“Participation is something that people have come to expect from mediated events and situations,” continues O’Donnell. “I don’t think that’s going anywhere and there’s no going back; artists may also sit in their studios and paint paintings, but dynamic immersive experiential work that collides people together is likely to remain an important part of an artist’s repertoire.”

Participation, institutional critique and other meta-art movements over the last 20 years have been viewed as passing trends and memes, but theory does not meet praxis when we simply look at the amount of action-led gestures happening today. Much of the community art currently being produced has come as a response to speculative cultural production and cultural consumption. Community-driven projects are intervening in the face of deregulation, but as this medium of practice grows so must a critical dialogue that understands community art for what and when it is rather than lambasting this form for what it is not–namely, a consumptive end product.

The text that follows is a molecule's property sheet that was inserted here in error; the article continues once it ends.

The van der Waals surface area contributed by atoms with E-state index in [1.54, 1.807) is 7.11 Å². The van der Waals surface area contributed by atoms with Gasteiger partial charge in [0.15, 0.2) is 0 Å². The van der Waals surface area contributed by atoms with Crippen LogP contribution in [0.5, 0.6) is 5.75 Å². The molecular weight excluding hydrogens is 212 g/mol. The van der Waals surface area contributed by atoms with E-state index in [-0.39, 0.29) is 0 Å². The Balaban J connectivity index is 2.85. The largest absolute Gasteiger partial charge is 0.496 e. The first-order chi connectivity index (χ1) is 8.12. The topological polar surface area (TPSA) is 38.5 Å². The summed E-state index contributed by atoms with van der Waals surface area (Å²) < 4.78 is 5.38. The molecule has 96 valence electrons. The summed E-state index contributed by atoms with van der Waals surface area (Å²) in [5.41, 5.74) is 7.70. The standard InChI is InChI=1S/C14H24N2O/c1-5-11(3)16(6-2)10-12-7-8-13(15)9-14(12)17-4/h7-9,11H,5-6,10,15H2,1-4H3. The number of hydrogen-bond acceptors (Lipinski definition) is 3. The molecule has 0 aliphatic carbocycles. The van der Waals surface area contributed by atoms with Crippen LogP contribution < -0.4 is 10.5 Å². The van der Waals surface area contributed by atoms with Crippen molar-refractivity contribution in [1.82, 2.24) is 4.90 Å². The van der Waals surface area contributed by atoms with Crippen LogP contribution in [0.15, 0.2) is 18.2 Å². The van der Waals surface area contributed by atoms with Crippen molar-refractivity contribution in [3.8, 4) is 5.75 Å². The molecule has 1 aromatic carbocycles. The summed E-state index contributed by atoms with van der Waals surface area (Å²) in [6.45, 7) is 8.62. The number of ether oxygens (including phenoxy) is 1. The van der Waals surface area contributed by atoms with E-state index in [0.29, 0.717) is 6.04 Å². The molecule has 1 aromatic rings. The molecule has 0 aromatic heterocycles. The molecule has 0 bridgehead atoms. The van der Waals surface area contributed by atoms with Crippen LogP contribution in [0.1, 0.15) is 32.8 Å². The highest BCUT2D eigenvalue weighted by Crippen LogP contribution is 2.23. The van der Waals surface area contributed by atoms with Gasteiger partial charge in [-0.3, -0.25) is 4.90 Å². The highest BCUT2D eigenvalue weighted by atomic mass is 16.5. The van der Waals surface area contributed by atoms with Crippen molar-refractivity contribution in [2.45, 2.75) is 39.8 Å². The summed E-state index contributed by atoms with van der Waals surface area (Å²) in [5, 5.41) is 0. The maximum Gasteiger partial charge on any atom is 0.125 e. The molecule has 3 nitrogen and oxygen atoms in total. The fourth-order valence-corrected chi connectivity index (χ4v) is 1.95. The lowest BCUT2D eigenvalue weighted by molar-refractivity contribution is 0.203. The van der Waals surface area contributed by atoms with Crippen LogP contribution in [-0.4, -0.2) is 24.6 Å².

Returning to Instant Coffee’s garish aesthetic and snappy rhetoric, their increasingly non-trademark neon pink and acid orange colour schemes are some of their most dynamic gestures. For their latest public art project in an alleyway off Fraser Street in Vancouver’s South Hill district, Nothing Happens in Good Weather (2011-13), they turned an underused blank alleyway into a visually charged arena for neighbourhood residents to sit and gather. Sharp zigzags of neon pink and black pronounce themselves as you wander into an otherwise nondescript zone. The space is transformed into a path and a setting, with fluorescent painted stumps offered as makeshift seating. Suddenly, the liminal space of urine-soaked alleyways is suggested as a public space for congregation.

Musing on past public art projects, Papararo recalls, “For the Olympics, we were trying to figure out what downtown Vancouver needed, and we ended up with the Light Bar because of the city’s tight restrictions on liquor licensing. We just had no idea how badly people needed it.”